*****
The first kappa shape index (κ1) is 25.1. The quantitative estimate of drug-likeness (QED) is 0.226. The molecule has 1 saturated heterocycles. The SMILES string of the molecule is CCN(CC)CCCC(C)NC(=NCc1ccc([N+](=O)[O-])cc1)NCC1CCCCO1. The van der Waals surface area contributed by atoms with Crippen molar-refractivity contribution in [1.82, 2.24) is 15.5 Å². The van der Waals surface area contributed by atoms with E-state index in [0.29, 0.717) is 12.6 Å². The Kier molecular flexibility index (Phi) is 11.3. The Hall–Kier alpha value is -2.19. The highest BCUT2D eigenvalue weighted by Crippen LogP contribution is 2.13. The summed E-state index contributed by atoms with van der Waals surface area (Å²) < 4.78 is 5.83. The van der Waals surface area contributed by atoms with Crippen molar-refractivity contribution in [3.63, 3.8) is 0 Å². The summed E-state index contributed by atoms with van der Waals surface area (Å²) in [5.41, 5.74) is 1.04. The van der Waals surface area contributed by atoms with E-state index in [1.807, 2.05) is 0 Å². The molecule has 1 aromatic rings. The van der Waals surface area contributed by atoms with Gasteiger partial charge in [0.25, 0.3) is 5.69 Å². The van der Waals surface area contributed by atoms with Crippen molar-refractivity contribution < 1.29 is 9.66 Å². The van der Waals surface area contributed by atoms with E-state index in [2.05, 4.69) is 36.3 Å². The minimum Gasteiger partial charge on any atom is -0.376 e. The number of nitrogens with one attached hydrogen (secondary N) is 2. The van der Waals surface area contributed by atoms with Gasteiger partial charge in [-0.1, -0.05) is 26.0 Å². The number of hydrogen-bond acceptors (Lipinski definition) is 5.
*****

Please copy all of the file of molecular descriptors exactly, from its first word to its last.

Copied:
The first kappa shape index (κ1) is 25.1. The quantitative estimate of drug-likeness (QED) is 0.226. The molecule has 1 saturated heterocycles. The SMILES string of the molecule is CCN(CC)CCCC(C)NC(=NCc1ccc([N+](=O)[O-])cc1)NCC1CCCCO1. The van der Waals surface area contributed by atoms with Crippen molar-refractivity contribution in [1.82, 2.24) is 15.5 Å². The van der Waals surface area contributed by atoms with E-state index in [0.29, 0.717) is 12.6 Å². The Kier molecular flexibility index (Phi) is 11.3. The Hall–Kier alpha value is -2.19. The highest BCUT2D eigenvalue weighted by Crippen LogP contribution is 2.13. The summed E-state index contributed by atoms with van der Waals surface area (Å²) < 4.78 is 5.83. The van der Waals surface area contributed by atoms with Crippen molar-refractivity contribution in [3.63, 3.8) is 0 Å². The summed E-state index contributed by atoms with van der Waals surface area (Å²) in [5.41, 5.74) is 1.04. The van der Waals surface area contributed by atoms with E-state index in [1.807, 2.05) is 0 Å². The molecule has 1 aromatic rings. The van der Waals surface area contributed by atoms with Gasteiger partial charge in [0.25, 0.3) is 5.69 Å². The van der Waals surface area contributed by atoms with Crippen molar-refractivity contribution < 1.29 is 9.66 Å². The van der Waals surface area contributed by atoms with E-state index in [2.05, 4.69) is 36.3 Å². The minimum Gasteiger partial charge on any atom is -0.376 e. The number of nitrogens with one attached hydrogen (secondary N) is 2. The van der Waals surface area contributed by atoms with Gasteiger partial charge in [-0.1, -0.05) is 26.0 Å². The number of hydrogen-bond acceptors (Lipinski definition) is 5.